• Avatar Art Deco in reply to Kazzy says:

                Have you looked at the ‘candidates’? (See links above).

                The question at hand is did they ‘do something’ which incorporated building public institutions in a way that was highly distinctive. Lots of people are quite accomplished, including Barbara McClintock. There are only a half-dozen faces you can put on currency.

                It’s not going to be Dr. McClintock. The ‘racial equality’ angle means they’ll pick some minor historical figure who was involved in some sort of extraparliamentary politics or social work – e.g. Sojourner Truth.Report

            • Avatar Tod Kelly in reply to notme says:

              If the criteria here is that they have to have held political office during the founding years of the USA,to take one possible example, then you are quite right — pretty much by definition. That’s if you want to use that to be the criteria for national recognition on currency.

              What specific criteria are you using?Report

              • Avatar Kazzy in reply to Tod Kelly says:

                Then we need someone new on the $100 bill. I mean, unless we’re going to give Franklin credit for being post master general and a diplomat and the President of Pennsylvania. Which, don’t get me wrong, those are no doubt political offices of varying degrees of consequence — and Franklin was influential beyond any titles he might have held — but clearly the rule was not “Be a President” or “Hold major political office”.Report

              • Avatar Tod Kelly in reply to Kazzy says:

                Well, we could probably tweak it to include him. Of course, as you know @kazzy , that would also just be an arbitrary set of criteria.

                Look at stamps. We choose to commemorate Americans who contributed to the arts, sciences, business, charity, all kinds of stuff. They seem to work just fine, and the republic has not crumbled because both Washington and Ellington have been on the stamp. I don’t see why we couldn’t do the same with currency — especially nowadays, where we’re changing their look every decade or so anyway.

                So, yeah, if you set up an arbitrary set of criteria that either purposefully or accidentally only includes a small number of white men born in the 18th or 19th century, then of course there’s no place for a woman, or for that matter a person of color. But that’s jsut because you’re using that criteria.Report

              • Avatar Art Deco in reply to Tod Kelly says:

                Actually, prior to the Roosevelt Administration, commemoratives were circumscribed in number. I think there were 3 in circulation in 1932.

                You have masses of stamps. You only have seven spots on the currency and five or six on coin.Report

              • Avatar Art Deco in reply to Tod Kelly says:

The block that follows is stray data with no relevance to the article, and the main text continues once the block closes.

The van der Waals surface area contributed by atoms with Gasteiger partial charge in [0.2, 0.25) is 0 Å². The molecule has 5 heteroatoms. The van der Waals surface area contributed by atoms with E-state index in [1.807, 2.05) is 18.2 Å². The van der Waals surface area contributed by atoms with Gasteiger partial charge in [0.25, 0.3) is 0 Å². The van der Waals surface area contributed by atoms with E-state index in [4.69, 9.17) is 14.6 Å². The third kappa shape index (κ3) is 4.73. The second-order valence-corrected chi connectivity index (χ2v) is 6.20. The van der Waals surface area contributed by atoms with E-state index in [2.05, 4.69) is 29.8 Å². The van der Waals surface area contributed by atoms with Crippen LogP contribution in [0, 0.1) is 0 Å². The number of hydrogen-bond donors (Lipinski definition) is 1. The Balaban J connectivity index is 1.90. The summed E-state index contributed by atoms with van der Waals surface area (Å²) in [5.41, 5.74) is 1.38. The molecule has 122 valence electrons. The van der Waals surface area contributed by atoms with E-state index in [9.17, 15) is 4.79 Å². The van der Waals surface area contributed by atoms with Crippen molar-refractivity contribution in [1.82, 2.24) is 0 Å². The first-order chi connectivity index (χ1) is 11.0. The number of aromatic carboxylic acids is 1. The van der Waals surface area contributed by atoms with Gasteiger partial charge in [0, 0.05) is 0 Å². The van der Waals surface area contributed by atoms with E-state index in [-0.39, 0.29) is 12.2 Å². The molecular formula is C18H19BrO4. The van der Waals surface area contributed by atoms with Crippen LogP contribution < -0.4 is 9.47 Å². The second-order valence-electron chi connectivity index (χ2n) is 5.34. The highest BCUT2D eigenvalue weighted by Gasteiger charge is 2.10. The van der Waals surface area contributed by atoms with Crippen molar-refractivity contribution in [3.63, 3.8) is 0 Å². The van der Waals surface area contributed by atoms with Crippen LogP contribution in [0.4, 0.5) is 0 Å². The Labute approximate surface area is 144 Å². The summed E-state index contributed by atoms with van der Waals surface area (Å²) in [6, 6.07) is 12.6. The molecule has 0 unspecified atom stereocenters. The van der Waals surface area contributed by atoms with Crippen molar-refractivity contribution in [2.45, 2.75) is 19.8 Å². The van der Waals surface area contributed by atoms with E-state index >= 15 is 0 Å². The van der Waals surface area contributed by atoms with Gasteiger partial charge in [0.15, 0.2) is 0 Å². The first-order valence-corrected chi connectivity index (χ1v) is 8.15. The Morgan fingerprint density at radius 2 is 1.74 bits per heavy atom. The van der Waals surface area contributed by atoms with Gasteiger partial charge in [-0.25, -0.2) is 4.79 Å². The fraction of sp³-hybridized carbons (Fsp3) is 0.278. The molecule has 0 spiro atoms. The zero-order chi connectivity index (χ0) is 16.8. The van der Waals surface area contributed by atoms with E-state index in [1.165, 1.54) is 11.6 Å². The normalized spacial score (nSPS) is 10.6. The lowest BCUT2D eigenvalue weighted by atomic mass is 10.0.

So, yeah, if you set up an arbitrary set of criteria

                It’s not arbitrary just because it stands in the way of posturing by Democratic Party officialdom.Report

              • Avatar Tod Kelly in reply to Art Deco says:

                No, it’s arbitrary because its arbitrary.

                Look, like most people I don’t think people should be on stamps until they have passed on. I’d be against anyone putting a sitting president on the stamp because of this, regardless of how popular they were or what party they belonged to. But I’m self-aware enough to recognize that this preference is pretty arbitrary. To the best of my knowledge, the Lord has not descended form the Heavens to declare that only dead people should be on stamps.

                The reason it is acceptable to have Wilson, Grant and Franklin on currency but not — to stick to the world of white men, so not to get tripped up on PC issues — Gershwin, Twain, MacArthur, Edison, or Armstrong (who all have stamps) is pretty arbitrary.Report

              • Avatar Art Deco in reply to Tod Kelly says:

                No, it isn’t arbitrary. We have people on the currency who’ve contributed to our political life. We do not have people who write music. I think Germany does have cultural figures on their currency. That’s their custom.

                By the way, you start sticking composers on the currency, you still won’t have many dames.Report

              • Gershwin wasn’t white. Just ask Kevin MacDonald.Report

              • Avatar Brandon Berg in reply to Tod Kelly says:

                To be fair, Ellington was a Duke.Report

              • So outranked Count Basie but not Prince.Report

              • Avatar Brandon Berg in reply to Mike Schilling says:

                Where does the Duke of Earl fit into the hierarchy?Report

              • Avatar notme in reply to Tod Kelly says:

                Neither Franklin nor Hamilton held a federal elected office, yet without them this country wouldn’t be what it is.Report

              • Avatar Kazzy in reply to notme says: